Articles worth reading
Image : Cummins back, Cartwright included in Australia's ODI squad

Cummins back, Cartwright included in Australia's ODI squad

person Orange Themes access_time Nov 23,2016

ADELAIDE, Australia (AP) — Paceman Pat Cummins is set to return and Zimbabwe-born allrounder Hilton Cartwright has been called into Australia's squad for three limited-overs internationals against New Zealand next month.

Image : French PM says 'possible' Le Pen could win in 2017

French PM says 'possible' Le Pen could win in 2017

person Orange Themes access_time Nov 17,2016

French Prime Minister Manuel Valls said on Thursday that far-right leader Marine Le Pen had a chance of winning next year's presidential election, boosted by the momentum of Donald Trump's shock win in the United States. "It's possible," Valls said

Image : AP Interview: Kaine already reaching out to GOP

AP Interview: Kaine already reaching out to GOP

person Orange Themes access_time Oct 23,2016

BOSTON (AP) — Tim Kaine is sounding a hopeful note that a Democratic White House could work with Republicans to bridge deep divides laid bare by this bitter presidential campaign.

Latest blog articles

More than they bargained for? Israeli leaders gird for Trump visit.

access_time May 18,2017 chat_bubble_outline 39 views

A recent cartoon in the liberal Israeli newspaper Haaretz showed Prime Minister Benjamin Netanyahu breaking a sweat as he greeted a friend bearing gifts: President Trump with a package containing an Israeli-Palestinian peace process.

Mr. Netanyahu, on the heels of a famously bad relationship with former President Barack Obama that both sides did little to hide, has gone out of his way to signal that Mr. Trump is a president he can deal with. For his part, Trump took office after campaigning hard on the theme he would be a more sympathetic friend to Israel.

But what began with high expectations in the Israeli government of a suddenly freed hand in settlement building and of tightening Israel's hold on the occupied West Bank has turned into apprehension over what peace proposals the fast-pivoting Trump may bring with him on his visit here.

How much do you know about Israel? Take the quiz [/url]" data-reactid="14">Recommended: How much do you know about Israel? Take the quiz

After a weekend meeting with Muslim heads of state in Saudi Arabia, the US president arrives here May 22, less than three weeks after hosting Palestinian President Mahmoud Abbas at the White House, and expressing optimism that he would succeed where others have failed.

Netanyahu's coalition, the most right-wing in Israel's history, opposes territorial concessions to the Palestinians to further the peace process and supports expanding settlements in the West Bank. And some key members oppose the notion of a Palestinian state altogether.

"For Netanyahu the really frightening possibility is that typically a peace process is accompanied by confidence-building measures, such as restraining settlement activity, the kinds of things that are difficult for him to do with his present coalition," says Nathan Thrall, an analyst with the International Crisis Group and author of "The Only Language They Understand," a new book on the Israeli-Palestinian conflict. "There is also a more general unease about Trump's unpredictability."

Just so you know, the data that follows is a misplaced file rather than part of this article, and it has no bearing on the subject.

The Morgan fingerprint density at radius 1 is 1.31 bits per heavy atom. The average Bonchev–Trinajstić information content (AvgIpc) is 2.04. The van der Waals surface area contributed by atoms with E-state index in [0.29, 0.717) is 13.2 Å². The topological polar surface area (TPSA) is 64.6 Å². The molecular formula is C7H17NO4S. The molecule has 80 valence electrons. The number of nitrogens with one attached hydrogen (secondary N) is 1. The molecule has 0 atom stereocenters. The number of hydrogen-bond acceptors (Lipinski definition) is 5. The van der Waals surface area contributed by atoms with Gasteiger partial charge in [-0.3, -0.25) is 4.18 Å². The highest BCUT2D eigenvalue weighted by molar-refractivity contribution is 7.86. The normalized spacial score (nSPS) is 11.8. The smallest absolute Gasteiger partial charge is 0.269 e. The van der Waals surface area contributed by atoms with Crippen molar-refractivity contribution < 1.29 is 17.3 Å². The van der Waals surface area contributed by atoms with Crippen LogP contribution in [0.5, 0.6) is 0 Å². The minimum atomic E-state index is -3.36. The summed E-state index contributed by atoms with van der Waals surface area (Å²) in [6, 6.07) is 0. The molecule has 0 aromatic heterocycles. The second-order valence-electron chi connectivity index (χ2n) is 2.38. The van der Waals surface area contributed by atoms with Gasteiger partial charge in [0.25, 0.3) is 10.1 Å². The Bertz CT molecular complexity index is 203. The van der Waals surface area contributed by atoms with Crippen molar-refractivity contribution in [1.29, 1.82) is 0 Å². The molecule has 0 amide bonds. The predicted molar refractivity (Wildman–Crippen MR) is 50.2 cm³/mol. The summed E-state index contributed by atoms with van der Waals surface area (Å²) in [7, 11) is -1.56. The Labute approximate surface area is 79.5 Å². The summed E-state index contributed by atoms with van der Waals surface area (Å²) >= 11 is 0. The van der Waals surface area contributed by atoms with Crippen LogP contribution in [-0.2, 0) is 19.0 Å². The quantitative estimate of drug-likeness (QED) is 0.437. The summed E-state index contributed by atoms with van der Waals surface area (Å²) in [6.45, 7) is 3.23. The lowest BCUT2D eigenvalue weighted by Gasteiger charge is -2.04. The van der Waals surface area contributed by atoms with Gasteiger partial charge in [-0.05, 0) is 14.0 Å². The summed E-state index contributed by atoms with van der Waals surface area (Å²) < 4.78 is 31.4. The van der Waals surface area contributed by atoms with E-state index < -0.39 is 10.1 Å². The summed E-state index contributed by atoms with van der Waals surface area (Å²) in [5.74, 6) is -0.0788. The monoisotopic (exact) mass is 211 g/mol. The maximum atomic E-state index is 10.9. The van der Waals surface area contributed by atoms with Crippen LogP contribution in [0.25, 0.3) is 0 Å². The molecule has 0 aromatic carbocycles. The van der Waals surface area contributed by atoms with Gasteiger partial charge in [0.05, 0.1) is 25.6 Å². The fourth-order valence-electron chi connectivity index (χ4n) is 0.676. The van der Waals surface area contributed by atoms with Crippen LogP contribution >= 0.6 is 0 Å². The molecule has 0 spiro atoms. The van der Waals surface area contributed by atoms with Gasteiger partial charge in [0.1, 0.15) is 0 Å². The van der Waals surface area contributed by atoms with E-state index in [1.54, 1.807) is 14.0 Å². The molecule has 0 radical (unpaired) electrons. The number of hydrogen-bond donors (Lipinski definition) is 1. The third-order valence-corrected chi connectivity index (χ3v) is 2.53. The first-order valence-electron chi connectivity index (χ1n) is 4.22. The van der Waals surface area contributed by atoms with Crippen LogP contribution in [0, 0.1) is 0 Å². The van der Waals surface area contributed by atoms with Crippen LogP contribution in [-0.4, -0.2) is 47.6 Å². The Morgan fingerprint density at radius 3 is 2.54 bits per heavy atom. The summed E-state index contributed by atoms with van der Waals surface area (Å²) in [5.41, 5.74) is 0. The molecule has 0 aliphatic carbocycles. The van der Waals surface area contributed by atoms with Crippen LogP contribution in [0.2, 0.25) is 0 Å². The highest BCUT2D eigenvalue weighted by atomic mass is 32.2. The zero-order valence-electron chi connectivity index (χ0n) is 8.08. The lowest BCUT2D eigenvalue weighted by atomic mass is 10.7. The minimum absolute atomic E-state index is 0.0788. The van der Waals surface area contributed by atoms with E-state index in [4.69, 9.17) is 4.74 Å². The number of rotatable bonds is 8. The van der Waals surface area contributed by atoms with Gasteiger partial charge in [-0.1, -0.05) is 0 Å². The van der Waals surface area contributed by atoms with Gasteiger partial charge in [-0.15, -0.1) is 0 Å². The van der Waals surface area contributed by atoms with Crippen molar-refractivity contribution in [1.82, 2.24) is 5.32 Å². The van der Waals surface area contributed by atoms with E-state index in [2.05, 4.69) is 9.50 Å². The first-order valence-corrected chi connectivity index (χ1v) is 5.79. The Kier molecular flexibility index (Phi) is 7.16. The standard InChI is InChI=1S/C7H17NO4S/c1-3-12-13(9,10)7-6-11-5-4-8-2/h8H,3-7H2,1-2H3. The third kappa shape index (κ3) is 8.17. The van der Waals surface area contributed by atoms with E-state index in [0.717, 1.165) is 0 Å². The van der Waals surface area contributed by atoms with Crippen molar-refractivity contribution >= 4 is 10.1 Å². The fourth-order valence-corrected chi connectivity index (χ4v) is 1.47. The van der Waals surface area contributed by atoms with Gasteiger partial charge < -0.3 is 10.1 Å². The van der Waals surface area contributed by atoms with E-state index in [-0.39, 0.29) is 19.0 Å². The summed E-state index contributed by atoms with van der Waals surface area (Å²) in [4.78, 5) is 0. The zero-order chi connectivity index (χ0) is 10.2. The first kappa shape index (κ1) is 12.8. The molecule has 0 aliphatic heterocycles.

The president's unpredictability looms large in both Israeli and Palestinian calculations, analysts say. And the setting for the visit has changed rapidly in recent months.

In the weeks after Trump took office, Israel announced a building spree in the West Bank, publicizing plans for the construction of thousands of new homes in settlements, with no immediate response from Washington. After years of tension with the Obama administration over settlement construction, it seemed that the lid was off.

Trump's campaign promise to move the United States Embassy in Israel from Tel Aviv to Jerusalem, and his appointment of a new ambassador to Israel who is a staunch supporter of the settlements, seemed to point to a new policy direction.

Right-wing Israeli cabinet ministers celebrated a new era, floating proposals to annex large settlements to Israel, starting with the town of Maaleh Adumim near Jerusalem. Some hailed the demise of the two-state solution.

"Obama is history, now we have Trump," crowed Culture Minister Miri Regev, a member of Netanyahu's Likud party.

SHIFTING MESSAGES

But then came signs that the Trump administration was not giving Israel a free pass when it came to the Palestinians. It started with a White House statement cautioning that building new settlements or expanding existing ones "may not be helpful," echoing the stance of previous administrations.

Then, in a meeting in Washington with Netanyahu, Trump publicly asked him to "hold back on settlements for a little bit." The Israeli government later announced it would take steps to curb the footprint of construction in settlements, limiting it to built-up areas of the settlements or zones contiguous to them.

After the presidential envoy, Jason Greenblatt, met Arab foreign ministers at an Arab League summit in March to discuss Israeli-Palestinian peace prospects, Trump met with Mr. Abbas and repeated his pledge to work for a peace deal. The White House later said Trump would endorse Palestinian "self-determination" during his visit to the region, diplomatic code for statehood.

Plans for moving the US Embassy in Israel to Jerusalem were put on hold after warnings from King Abdullah of Jordan and other Arab leaders that the move could spark unrest.